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RMI: remote client without using a web server  RSS feed

 
Ian Gumby
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Ok, I'm new to RMI and what I want to do should be too difficult.

I'm developing my app on a windows box using NetBeans 6.7
My target client is a pc, my target server is a linux box.

Code compiles.
In testing, if I put the code on the server, it all runs.
(Went through all of the headaches of command line stuff, java.policy and making sure I set it up to use the correct IP Address as hostname.)

But the key is to get this to work in a distributed environment.
So when I test the client code in NetBeans, I can see the registry,
I can see the service, but when I try:


I get the dreaded:
java.rmi.UnmarshalException: error unmarshalling return; nested exception is:
java.lang.ClassNotFoundException: <My Class here>

message.

On the server, my codebase url is a file:// and not an http://

I don't want to run a web server.

I understand that I can include the server's class files locally and that if they are in my class path. I understand that rmi will check local classpath first and then try to get the file from the remote registry. So to keep it simple, I include the server source code in my client project and build everything. I even edited the ant build.xml to run rmic on my *Impl* classes.

So what am I missing?

To avoid the java.policy issues, I grant permissions toAll. (yes I know its dangerous, but this is still in test and I wanted to remove any issues.)
I tried adding the codebase option on the client side pointing to a jar in c:\tmp as well.

TIA!

-G
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Edward Harned
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If you don't run the http server, then how in the world do you expect the class files to be transmitted to the client? Having a codebase that is a file only works on the local server.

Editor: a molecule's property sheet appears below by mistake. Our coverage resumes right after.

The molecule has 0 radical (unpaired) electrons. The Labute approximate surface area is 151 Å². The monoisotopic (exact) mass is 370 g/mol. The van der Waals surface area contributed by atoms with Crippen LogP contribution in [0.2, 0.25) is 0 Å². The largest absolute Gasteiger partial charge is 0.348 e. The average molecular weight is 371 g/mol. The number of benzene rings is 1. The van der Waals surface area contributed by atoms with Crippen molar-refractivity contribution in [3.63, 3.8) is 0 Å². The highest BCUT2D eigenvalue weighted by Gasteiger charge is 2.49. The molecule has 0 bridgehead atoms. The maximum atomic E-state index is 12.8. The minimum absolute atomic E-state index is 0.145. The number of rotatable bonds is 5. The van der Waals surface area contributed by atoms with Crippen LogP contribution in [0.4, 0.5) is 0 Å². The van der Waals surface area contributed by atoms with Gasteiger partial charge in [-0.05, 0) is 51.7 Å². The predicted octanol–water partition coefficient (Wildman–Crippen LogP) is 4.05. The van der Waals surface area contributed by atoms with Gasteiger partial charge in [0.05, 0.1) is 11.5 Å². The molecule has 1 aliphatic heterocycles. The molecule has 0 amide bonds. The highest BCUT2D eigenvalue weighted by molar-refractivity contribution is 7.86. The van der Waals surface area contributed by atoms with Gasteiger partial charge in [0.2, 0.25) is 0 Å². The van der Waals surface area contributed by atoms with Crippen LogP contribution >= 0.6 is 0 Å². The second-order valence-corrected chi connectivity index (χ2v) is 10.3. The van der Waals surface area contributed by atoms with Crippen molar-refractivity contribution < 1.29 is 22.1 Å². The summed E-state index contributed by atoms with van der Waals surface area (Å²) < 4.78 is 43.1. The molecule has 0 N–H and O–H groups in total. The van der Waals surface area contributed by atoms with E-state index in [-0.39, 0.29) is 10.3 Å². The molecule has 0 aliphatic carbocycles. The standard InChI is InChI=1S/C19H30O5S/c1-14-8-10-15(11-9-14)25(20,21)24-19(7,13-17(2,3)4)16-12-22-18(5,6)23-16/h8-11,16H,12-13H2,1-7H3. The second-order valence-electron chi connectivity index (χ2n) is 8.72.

Look up how to start an http server (its all in the doc.) You don't need a web server.
 
Ian Gumby
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Hey, I'm a newbie to rmi and I'm going from what I've read and from the tutorial examples.javascript:emoticon('');

I don't want the remote client to have the class file. I just need the server application to pass the instance and not the class definition. The application is small enough and controlled where the client and the server can actually be in the jar.

From what I could gather from the information online, that if I include the classes in the client jar, which implies that the path should be known, I wouldn't need to get the class from the server.

Essentially the server gets a request, opens a log file, parses the data and sends back a response. Its pretty simple and straight forward.
The catch is that the client is on a remote machine. So all I need is to pass a serialize-able data set. RMI should be able to do this without an http server, right?

I did download the simple http class-server from Sun, but the information on the net imply that I shouldn't need this.

I guess another option would be rmi-iiop. Again I'm going from what I've read.

thanks!
 
Edward Harned
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You cannot pass an instance. An object instance in only valid in a single JVM.

You need to empty your head of all preconceived notions about remote communication and follow the instructions for RMI.
 
Ian Gumby
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Edward Harned wrote:You cannot pass an instance. An object instance in only valid in a single JVM.

You need to empty your head of all preconceived notions about remote communication and follow the instructions for RMI.


Uhm... ok... let me rephrase that.
My impression was that rmi would let me just get the serialized data portion of an object from the remote JVM. That I could have the class files defined locally.
Is this not the case?

But on better news...
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I did download the simple class files to embed a simple 'Http server'.
The bad news... it only works on files in a given classpath.

So I guess I'll have to work on the getBytes() method to also open files within a jar.

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(Something I can do in the background, after I finish the client GUI app.)

Thanks for your input.

-G
 
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